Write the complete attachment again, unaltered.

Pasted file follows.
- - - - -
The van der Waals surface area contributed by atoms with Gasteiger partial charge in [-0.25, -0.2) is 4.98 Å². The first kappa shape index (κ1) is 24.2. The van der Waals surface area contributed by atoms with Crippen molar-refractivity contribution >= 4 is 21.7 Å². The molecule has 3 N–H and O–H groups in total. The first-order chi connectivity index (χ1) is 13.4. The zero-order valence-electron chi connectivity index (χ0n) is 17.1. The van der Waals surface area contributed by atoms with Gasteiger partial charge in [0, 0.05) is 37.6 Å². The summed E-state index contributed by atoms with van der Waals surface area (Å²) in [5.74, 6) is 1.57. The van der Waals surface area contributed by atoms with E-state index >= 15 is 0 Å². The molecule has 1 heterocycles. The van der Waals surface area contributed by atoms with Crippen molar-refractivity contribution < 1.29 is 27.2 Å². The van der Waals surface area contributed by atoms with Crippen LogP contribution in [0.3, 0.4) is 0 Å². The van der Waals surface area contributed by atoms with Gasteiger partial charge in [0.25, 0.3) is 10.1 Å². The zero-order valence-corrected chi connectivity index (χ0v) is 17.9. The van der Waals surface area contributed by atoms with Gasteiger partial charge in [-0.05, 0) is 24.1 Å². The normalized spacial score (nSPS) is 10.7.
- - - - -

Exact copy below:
The van der Waals surface area contributed by atoms with Gasteiger partial charge in [-0.25, -0.2) is 4.98 Å². The first kappa shape index (κ1) is 24.2. The van der Waals surface area contributed by atoms with Crippen molar-refractivity contribution >= 4 is 21.7 Å². The molecule has 3 N–H and O–H groups in total. The first-order chi connectivity index (χ1) is 13.4. The zero-order valence-electron chi connectivity index (χ0n) is 17.1. The van der Waals surface area contributed by atoms with Gasteiger partial charge in [0, 0.05) is 37.6 Å². The summed E-state index contributed by atoms with van der Waals surface area (Å²) in [5.74, 6) is 1.57. The van der Waals surface area contributed by atoms with E-state index >= 15 is 0 Å². The molecule has 1 heterocycles. The van der Waals surface area contributed by atoms with Crippen molar-refractivity contribution < 1.29 is 27.2 Å². The van der Waals surface area contributed by atoms with Crippen LogP contribution in [0.3, 0.4) is 0 Å². The van der Waals surface area contributed by atoms with Gasteiger partial charge in [0.25, 0.3) is 10.1 Å². The zero-order valence-corrected chi connectivity index (χ0v) is 17.9. The van der Waals surface area contributed by atoms with Gasteiger partial charge in [-0.05, 0) is 24.1 Å². The normalized spacial score (nSPS) is 10.7.